I recently posted a question about the use of readonly on stackoverflow. Follow the link to see the comments on Thoughts on the use of readonly for any/all instance members of a class?

For some time now I’ve been using the readonly modifier for nearly all class fields. I use it for List members, IDisposeable members, ints, strings, etc… everything but those I must change.

I personally find the following benefits to marking all (nearly enough) fields as readonly:

  • You do not have to check to see if the field is null outside of initialization
  • By reviewing the field definition you can tell if the value is going to change
  • Prevents accidental ‘side-effects’ of various methods on an object
  • Greater ability to use objects across threads

I confess that my habitual use of readonly stems from my passion about immutable objects in general. Though C# is not the greatest language in the world for supporting immutability; it still is a worth-while effort. Immutability of an object allows sharing across threads, predictable behavior, cache or reuse of objects, and other benefits. The other thing I like about it is that it’s damn hard to write a setter on an immutable object (death to the setters).

As another note related to readonly I would recommend ‘static readonly’ over ‘const’ declaration every time. The compiler treats ‘const’ definitions as C++ does a ‘#define’ and translates the use into the actual value at compilation time. Using the ‘static readonly’ approach allows you to change a constant in one assembly and it take affect in another without requiring you to recompile it.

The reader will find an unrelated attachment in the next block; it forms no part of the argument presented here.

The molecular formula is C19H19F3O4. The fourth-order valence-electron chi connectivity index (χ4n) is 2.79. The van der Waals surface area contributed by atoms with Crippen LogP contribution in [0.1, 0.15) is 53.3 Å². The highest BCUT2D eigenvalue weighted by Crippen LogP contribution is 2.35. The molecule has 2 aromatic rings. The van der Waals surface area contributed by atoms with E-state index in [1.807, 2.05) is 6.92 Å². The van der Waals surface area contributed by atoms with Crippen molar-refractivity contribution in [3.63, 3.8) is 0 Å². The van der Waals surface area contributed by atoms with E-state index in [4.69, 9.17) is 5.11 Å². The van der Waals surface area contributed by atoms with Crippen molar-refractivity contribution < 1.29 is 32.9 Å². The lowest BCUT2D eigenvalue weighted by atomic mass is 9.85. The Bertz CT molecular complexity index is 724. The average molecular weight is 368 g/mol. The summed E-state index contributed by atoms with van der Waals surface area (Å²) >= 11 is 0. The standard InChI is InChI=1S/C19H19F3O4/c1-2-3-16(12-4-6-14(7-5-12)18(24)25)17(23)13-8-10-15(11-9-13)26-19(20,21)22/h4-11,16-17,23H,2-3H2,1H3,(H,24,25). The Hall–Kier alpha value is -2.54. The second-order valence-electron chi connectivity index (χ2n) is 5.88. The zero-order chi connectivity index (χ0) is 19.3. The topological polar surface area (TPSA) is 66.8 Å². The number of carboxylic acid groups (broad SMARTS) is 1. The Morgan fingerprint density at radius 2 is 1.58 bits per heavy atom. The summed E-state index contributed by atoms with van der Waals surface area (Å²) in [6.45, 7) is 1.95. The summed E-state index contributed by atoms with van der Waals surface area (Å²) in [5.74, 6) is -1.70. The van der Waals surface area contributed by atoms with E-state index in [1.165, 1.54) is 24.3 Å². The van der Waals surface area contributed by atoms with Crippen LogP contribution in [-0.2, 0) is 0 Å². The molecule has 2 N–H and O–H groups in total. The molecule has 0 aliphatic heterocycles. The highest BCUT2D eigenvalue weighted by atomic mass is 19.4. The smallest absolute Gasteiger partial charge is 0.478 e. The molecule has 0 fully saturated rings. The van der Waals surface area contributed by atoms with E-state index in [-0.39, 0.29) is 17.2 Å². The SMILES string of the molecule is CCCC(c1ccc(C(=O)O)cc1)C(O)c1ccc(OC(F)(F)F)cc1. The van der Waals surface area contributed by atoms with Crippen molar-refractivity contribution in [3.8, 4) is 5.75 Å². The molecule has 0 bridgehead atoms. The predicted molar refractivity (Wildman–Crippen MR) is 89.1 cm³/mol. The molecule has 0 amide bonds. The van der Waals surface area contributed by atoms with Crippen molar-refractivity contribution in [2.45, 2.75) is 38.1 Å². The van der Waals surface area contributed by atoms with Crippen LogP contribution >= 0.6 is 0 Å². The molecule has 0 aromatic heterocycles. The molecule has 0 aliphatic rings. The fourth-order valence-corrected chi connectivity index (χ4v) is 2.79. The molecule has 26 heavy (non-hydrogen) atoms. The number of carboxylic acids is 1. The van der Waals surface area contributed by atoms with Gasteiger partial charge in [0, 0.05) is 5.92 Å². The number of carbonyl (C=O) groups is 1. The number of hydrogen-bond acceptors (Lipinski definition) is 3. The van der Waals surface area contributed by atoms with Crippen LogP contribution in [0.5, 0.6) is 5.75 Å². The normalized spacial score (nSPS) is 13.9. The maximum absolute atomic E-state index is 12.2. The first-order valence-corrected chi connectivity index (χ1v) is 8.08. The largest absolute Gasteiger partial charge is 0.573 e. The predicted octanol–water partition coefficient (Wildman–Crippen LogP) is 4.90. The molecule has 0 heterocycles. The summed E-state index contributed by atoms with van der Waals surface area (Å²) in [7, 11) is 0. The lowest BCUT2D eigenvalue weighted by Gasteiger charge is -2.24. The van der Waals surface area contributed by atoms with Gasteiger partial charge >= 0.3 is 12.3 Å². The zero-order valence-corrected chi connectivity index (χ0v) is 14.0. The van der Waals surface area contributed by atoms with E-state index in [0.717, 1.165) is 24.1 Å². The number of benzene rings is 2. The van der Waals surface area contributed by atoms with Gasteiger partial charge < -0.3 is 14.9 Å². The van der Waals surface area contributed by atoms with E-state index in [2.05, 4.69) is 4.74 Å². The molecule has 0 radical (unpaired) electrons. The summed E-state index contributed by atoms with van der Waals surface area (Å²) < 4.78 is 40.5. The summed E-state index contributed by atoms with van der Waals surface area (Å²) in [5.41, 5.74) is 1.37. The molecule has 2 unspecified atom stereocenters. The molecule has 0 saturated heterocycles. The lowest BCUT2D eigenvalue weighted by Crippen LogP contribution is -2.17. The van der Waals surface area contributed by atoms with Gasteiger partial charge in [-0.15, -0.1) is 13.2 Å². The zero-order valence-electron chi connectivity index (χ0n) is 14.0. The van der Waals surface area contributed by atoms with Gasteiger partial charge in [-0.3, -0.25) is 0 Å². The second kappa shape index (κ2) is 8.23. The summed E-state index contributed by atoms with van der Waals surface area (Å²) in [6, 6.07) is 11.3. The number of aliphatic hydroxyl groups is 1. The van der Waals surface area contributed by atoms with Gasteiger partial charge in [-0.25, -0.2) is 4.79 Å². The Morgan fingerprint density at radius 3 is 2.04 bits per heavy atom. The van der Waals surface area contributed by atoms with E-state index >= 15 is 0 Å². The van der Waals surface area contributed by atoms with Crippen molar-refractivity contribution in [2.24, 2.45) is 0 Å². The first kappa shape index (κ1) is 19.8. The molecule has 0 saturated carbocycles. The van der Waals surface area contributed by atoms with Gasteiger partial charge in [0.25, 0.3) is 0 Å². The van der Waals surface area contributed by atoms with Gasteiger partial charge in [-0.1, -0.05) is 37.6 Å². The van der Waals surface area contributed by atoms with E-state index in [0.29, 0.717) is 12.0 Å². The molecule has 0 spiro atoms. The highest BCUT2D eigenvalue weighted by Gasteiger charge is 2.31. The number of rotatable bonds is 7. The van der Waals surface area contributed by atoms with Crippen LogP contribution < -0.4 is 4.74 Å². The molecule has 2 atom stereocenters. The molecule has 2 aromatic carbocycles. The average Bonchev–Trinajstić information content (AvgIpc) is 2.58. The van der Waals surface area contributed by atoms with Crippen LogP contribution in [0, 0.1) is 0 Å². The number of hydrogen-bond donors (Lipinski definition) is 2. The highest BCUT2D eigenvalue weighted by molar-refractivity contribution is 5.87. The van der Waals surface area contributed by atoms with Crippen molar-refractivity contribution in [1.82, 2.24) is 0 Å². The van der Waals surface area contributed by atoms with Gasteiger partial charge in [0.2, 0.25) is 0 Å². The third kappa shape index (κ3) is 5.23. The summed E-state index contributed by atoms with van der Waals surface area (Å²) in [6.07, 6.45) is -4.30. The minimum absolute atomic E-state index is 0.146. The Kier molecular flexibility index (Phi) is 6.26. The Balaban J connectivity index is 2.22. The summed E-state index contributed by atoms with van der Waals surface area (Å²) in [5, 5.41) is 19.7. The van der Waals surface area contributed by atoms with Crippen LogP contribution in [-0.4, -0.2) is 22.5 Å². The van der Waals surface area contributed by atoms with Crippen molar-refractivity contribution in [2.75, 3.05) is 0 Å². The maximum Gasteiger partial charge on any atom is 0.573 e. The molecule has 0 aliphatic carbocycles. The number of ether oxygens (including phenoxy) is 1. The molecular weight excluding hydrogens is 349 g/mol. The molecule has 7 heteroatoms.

For the past few days I’ve been working on a solution to a problem in WinForms. Most people are not aware of the following:

The “threading api” methods of the Control class are not thread safe. This includes calls to InvokeRequired, Invoke, BeginInvoke, and even EndInvoke. What do I mean by “not thread safe”? The worst offender is that a call to Invoke(), BeginInvoke().AsyncWaitHandle.WaitOne(), or EndInvoke() may never return control to the calling thread. This can happen when the control your calling this upon is actively in the DestroyHandle() routine at the time your thread calls these APIs. Additionally any of these calls can, if the control’s thread is actively in DestroyHandle, recreate the control on your thread. This can cause strange exceptions/behavior on the original control’s thread.

The solution is not an easy one. I built a few test cases to produce these issues and set out to solve it. Now, after a few days, I can finally put this to rest. I’ll try to include this in the next Library build, but until then the solution and more information on the issues are available here:
Avoiding the woes of Invoke/BeginInvoke in cross-thread WinForm event handling?

And thanks for playing Microsoft but you FAIL. Threading APIs that are not thread safe… you kill me. Maybe they’ll fix it .Net 10.0 sp3 after they finish making it so that we can write a whole program on line of code. Maybe they could quit adding syntactic sugar and fix what they already have in the next release.
(Wew, I needed that)

Update: Another reasonable answer posted today on stackoverflow.